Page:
Later that year, Solon Corporation released an ad with people walking around a rooftop covered in solar panels. Plastered on the photo is their newly patented slogan, “Don’t leave the planet to the stupid.” This slogan invokes dozens of negative connotations, and potentially offends a number of different individuals. It remains unclear who Solon intends to insult. Are they saying that policy makers are stupid, so they should not be trusted to change laws to promote unconventional energy sources? Are they saying that other energy companies are stupid, so when buying solar panels, you should choose Solon? Are they calling the general public is stupid, therefore you need to contract out to Solon for an energy resource? It is ambiguous, but depending on which stance you take, a variety of audiences could be offended. So why did Solon think this was a brilliant slogan? It appears that they are trying to invoke a sense of trust from consumers. They are attempting to get consumers to trust them with their energy needs instead of others, thus calling themselves smart and reliable. Ironically, this is the same company that used poor grammar in their previous commercial ad. Nevertheless, Solon’s ad captivates. Anyone who comes across this advertisement cannot help but do a double take. Did they really just say that? A huge part of the battle with advertising is catching the attention of prospective consumers, so for better or for worse, this slogan cannot be ignored. Moving beyond the slogan, the photo promotes a sense of comfort. The people walking amongst the solar panels reassure consumers that there are people behind the face of the technology in order to support the transition. It removes some of the mystery behind such an advanced and uncustomary technology. One possibly fatal assumption that the company is making is that everyone knows what solar energy panels look like. Within their ad, there is no mention of what the company does or what they are advertising. Solon misses the opportunity to appeal to a larger mass of people by choosing not to include information about solar energy.
Due to the hassle associated with changing energy sources and the upfront investment necessary to implement the technology, solar energy must speak to a progressive audience. Environmentally conscious individuals may be interested, but interest is not always enough for a commitment. The Sunrun video advertisement speaks to the wallets of consumers, claiming that solar panels will decrease your monthly energy expenditures. The Solon video advertises to the environmentally conscious while their graphically designed advertisement utilizes the technique of being bold to attract attention. Universally, each of these ads fail to outline the necessity of solar energy. Fear is a powerful motivator because it promotes a sense of urgency. With technology like unconventional energy sources, the desire to switch is diminished because the ominousness of depleting traditional energy sources seems so far off. However, if these ads were to outline the effect of global warming on the strength of storms like Hurricane Katrina, suddenly, the hassle to switch from existing energy sources to solar energy seems trivial. Furthermore, widespread distribution of an ad is crucial to gaining awareness, yet all of the aforementioned ads fail to do so. Whether or not they are successful in attracting an audience, their lack of prominence and detectability contributes to a weak impact concerning the future of energy resources and global sustainability.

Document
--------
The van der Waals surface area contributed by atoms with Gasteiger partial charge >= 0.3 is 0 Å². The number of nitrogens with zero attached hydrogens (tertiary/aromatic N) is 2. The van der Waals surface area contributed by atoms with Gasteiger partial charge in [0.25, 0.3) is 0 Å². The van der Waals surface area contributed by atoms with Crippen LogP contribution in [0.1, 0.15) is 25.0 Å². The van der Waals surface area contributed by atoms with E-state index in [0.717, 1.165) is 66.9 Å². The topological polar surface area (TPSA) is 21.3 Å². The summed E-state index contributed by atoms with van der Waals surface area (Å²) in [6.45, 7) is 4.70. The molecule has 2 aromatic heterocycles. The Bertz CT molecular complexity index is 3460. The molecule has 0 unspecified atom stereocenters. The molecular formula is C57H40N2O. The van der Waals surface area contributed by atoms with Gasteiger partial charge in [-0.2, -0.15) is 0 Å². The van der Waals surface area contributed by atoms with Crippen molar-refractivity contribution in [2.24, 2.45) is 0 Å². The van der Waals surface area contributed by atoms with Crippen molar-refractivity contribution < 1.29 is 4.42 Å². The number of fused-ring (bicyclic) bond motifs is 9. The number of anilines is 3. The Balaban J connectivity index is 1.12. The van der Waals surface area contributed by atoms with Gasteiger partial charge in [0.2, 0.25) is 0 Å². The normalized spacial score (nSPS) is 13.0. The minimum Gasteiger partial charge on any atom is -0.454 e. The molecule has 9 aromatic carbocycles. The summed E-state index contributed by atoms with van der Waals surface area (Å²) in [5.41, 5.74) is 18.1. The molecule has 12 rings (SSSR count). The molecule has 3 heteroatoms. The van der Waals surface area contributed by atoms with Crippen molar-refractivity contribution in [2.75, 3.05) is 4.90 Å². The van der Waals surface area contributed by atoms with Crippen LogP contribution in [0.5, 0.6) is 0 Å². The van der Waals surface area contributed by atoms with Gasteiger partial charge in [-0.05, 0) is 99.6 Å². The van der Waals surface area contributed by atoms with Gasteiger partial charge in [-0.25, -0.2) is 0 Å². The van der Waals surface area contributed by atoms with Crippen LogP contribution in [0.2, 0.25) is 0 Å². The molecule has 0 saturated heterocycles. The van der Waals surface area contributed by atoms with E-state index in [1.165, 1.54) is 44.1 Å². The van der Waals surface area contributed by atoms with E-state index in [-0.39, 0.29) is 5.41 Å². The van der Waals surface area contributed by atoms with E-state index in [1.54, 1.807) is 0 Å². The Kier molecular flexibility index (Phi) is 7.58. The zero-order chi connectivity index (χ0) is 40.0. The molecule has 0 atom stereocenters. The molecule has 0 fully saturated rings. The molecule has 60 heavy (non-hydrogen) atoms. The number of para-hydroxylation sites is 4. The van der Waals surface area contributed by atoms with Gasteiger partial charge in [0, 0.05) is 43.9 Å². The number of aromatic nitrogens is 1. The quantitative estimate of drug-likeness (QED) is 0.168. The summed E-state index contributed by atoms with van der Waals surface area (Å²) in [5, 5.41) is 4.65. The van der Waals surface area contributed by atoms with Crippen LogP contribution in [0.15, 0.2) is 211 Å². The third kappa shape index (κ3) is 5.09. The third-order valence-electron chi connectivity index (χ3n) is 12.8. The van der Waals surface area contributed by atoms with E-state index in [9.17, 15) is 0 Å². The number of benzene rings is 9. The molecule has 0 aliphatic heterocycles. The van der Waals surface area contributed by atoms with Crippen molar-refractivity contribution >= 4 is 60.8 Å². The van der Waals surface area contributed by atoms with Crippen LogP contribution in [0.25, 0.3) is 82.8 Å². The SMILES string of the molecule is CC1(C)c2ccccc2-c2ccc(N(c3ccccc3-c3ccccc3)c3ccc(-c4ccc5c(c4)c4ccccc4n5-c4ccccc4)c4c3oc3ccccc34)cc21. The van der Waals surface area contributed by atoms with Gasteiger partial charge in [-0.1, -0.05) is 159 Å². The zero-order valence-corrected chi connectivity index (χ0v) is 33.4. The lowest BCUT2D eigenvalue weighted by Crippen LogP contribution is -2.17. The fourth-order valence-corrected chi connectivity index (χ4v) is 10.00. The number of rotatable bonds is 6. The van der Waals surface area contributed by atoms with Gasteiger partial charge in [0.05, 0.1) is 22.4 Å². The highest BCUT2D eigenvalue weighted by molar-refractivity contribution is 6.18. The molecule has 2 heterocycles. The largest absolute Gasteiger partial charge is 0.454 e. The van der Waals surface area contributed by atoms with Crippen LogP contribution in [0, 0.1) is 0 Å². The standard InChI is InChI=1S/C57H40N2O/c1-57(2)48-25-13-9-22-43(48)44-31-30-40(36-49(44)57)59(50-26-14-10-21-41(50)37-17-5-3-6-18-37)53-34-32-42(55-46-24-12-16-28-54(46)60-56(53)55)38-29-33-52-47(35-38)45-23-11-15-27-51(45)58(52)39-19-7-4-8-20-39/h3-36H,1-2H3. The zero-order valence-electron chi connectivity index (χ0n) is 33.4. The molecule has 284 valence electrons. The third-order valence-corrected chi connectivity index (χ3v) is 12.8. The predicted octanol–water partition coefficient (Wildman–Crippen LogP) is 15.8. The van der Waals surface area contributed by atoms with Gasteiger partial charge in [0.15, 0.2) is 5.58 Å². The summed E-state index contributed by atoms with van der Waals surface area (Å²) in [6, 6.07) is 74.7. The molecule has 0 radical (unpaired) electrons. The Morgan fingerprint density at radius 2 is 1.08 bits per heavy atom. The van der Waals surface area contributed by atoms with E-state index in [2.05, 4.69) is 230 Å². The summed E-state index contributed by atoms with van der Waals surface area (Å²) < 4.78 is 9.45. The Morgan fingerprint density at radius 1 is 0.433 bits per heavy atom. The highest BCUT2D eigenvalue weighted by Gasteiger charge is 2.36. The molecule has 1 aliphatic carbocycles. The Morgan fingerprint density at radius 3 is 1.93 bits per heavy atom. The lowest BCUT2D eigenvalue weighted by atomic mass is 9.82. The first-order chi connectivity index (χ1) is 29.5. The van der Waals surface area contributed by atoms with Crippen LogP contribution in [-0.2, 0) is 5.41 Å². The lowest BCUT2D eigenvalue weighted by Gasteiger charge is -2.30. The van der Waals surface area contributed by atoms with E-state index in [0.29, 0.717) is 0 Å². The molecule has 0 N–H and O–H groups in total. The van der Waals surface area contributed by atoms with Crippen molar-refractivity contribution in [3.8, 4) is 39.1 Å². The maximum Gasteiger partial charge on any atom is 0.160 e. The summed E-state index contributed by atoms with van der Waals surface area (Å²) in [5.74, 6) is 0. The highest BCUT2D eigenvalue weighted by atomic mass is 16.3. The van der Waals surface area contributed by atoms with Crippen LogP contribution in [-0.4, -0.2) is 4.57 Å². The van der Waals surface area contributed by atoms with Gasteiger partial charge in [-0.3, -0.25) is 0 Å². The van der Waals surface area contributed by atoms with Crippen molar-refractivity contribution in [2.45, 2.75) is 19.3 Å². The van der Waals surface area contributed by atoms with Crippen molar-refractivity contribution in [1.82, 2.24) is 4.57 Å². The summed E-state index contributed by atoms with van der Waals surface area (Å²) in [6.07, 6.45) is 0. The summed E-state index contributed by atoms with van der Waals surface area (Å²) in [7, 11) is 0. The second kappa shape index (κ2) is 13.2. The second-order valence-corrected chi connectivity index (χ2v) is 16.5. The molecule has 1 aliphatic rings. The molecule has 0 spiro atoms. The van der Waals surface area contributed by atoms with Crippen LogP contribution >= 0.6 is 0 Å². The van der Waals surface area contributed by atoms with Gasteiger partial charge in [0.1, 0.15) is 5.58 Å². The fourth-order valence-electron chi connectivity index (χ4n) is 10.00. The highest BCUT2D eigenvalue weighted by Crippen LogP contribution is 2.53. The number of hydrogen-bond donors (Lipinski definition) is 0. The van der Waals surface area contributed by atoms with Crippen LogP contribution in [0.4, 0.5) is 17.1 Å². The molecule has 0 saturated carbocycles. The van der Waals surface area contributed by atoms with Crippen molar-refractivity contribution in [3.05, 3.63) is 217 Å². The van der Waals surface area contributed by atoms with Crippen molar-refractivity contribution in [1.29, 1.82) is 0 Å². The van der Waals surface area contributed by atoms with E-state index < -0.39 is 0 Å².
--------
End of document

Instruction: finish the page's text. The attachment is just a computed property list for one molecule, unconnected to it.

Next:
Solon. “Don’t Leave the Planet to the Stupid.” 11 Dec. 2007: Web. 23 Nov. 2014.
Solon. [Solon Commercial]. 7 Mar. 2007: Web. 23 Nov. 2014 <https://www.youtube.com/watch?v=P281f14R0-I>
Sunrun. “Run Your Kitchen on the Sun.” Vimeo 17 July 2014: Web. 24 Nov. 2014.